Managing Your Risk Aversion

Today’s Prep:

How much risk should you have in your portfolio? How do you know how much risk you actually have? Today we’ll talk about managing the risk in your investments.

(Click the featured times below to jump forward in the episode)

Equipping Points:

Most people try to mitigate risk as much as possible in their lives. From wearing a seatbelt to double checking that the garage door is closed, that’s mitigating risk. When it comes to our money, most of us also want to minimize our financial risk.

Many will say they want to be moderate when it comes to their portfolio. But is your money actually invested in a more aggressive way than you thought? Your definition of moderate might be different than Wall Street’s definition. Everybody’s situation is different though, so it’s important to talk about your risk and your comfort level with risk with your financial advisor.

When clients come to see Eric about their risk, his team will run a risk assessment and put it in dollar figures. What risk measurements does he use? What do these numbers and figures mean in your actual retirement plan? The more money you have, the more risk you can take. But, why give it up if you don’t have to? Understanding your risk and how you’re exposed is a critical part of your retirement plan.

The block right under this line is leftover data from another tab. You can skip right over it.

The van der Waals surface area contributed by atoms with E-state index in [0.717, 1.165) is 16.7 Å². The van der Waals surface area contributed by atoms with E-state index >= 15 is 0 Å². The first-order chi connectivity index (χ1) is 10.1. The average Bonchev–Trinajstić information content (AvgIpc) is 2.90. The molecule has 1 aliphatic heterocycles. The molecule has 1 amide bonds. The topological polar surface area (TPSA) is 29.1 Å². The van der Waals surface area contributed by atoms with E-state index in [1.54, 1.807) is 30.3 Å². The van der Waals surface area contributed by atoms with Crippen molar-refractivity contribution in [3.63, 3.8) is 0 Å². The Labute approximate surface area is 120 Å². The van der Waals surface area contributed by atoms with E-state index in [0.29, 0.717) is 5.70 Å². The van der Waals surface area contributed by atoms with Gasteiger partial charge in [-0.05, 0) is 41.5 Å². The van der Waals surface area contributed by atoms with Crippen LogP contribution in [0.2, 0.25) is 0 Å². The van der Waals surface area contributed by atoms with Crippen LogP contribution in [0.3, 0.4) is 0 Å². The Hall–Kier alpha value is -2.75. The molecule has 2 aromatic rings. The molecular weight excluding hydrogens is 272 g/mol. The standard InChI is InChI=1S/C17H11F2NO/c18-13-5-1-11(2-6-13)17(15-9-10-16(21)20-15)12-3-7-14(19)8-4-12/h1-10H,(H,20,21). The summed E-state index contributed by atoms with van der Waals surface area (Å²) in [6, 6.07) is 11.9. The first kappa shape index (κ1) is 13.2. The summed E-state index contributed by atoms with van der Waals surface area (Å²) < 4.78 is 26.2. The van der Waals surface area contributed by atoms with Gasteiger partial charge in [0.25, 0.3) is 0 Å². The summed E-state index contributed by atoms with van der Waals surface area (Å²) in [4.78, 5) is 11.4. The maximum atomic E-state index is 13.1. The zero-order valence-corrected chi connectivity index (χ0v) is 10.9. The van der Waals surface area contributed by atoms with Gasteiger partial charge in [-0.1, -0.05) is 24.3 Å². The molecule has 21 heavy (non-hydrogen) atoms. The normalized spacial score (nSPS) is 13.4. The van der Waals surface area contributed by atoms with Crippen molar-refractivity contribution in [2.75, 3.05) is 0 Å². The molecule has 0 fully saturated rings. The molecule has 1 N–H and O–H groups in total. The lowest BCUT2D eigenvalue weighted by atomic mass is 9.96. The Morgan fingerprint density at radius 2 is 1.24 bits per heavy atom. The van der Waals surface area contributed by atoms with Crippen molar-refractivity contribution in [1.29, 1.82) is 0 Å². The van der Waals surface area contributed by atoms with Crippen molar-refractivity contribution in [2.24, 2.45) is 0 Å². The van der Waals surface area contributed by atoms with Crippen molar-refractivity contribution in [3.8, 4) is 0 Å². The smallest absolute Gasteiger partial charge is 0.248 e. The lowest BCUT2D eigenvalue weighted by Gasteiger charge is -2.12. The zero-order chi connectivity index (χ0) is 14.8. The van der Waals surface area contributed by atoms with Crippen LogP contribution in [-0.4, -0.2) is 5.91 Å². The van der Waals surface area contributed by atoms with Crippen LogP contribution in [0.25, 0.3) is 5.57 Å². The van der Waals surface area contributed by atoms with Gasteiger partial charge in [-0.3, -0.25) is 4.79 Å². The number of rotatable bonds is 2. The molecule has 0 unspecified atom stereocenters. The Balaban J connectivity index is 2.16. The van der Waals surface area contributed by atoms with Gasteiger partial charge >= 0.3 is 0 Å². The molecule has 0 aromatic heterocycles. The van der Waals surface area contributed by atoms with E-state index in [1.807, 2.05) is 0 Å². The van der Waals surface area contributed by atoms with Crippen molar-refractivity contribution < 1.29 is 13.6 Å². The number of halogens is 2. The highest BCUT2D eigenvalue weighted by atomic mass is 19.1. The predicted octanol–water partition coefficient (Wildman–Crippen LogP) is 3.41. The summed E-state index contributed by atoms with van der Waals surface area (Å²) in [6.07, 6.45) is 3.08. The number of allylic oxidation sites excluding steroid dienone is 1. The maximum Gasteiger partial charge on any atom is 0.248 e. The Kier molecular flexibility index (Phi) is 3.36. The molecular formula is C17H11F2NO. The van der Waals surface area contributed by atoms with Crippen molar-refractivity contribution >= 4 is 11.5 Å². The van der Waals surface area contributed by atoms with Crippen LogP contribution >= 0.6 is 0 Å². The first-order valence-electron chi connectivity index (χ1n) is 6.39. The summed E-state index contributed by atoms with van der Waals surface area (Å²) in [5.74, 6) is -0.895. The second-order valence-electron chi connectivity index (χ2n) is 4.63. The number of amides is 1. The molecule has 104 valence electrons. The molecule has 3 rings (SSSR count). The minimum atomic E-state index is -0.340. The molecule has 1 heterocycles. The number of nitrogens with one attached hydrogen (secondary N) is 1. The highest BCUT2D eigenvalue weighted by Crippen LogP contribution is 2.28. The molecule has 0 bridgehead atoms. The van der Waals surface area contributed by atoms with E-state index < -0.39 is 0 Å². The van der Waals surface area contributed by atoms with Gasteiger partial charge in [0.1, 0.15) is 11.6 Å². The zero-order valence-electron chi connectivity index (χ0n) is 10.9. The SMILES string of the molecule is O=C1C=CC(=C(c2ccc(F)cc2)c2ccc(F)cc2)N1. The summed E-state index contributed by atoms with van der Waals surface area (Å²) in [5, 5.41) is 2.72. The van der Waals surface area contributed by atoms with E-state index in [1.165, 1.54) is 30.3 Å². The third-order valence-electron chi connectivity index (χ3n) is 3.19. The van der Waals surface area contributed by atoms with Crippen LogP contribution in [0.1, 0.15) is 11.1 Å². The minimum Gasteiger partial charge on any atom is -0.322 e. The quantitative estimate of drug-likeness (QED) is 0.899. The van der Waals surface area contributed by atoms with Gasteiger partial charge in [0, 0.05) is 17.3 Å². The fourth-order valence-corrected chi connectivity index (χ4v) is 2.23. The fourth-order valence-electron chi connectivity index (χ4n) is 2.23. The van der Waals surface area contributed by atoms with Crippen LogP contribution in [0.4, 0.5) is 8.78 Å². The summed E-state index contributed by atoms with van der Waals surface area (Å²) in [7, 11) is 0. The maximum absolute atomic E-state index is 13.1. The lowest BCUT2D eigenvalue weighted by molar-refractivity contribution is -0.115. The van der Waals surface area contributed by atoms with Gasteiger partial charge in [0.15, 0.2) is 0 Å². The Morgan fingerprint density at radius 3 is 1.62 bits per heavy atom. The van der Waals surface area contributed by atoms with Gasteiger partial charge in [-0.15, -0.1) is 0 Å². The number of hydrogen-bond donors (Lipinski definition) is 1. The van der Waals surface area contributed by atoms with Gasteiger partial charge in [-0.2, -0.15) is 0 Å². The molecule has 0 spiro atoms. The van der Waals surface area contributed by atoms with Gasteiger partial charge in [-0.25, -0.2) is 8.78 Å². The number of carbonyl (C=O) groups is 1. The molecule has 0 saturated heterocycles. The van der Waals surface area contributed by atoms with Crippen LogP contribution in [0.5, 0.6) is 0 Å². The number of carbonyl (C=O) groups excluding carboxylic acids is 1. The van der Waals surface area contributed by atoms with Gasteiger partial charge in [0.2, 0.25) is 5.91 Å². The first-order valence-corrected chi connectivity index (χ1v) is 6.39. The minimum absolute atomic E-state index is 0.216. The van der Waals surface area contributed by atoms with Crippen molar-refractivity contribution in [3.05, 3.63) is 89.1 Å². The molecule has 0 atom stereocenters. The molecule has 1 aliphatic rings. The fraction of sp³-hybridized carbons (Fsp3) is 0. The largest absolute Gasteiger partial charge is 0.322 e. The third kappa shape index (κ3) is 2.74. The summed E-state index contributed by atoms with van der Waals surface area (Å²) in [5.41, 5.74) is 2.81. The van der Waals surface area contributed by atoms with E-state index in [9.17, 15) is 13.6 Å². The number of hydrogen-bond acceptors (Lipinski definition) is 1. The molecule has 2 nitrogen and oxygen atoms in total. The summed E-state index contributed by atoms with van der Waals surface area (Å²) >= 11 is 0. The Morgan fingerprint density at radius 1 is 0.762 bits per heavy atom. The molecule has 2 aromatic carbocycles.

Sometimes you need to adjust your mindset when it comes to risk. You need some risk in order for your portfolio to grow but not so much that you lose it all. What options do you have?

Listen to the entire episode or click on the timestamps below to skip ahead.

[0:47] What does it mean when someone says they are risk-adverse?

[2:31] – Why do people claim they are risk-adverse but have their money in risky places?

[5:27] – How does Eric work through the risk assessment analysis with clients?

[6:51] – Who was T Boone Pickens and what can we learn from his story?

[8:20] – What should your risk mindset and strategy be?

 

Today’s Takeaway:

Really you need to determine what kind of return you need to make to make your plan work and then work it backwards from there. That’s an easier way to approach it rather than matching something up to your retirement date.

-Eric Peterson

Related Resources:

Financial Planning and Gun Safety

Financial Planning Lessons From Winston Churchill

Are You Flirting with Financial Disaster?

More From Eric:

The host: Eric Peterson - Contact - Call: (515) 226-1500

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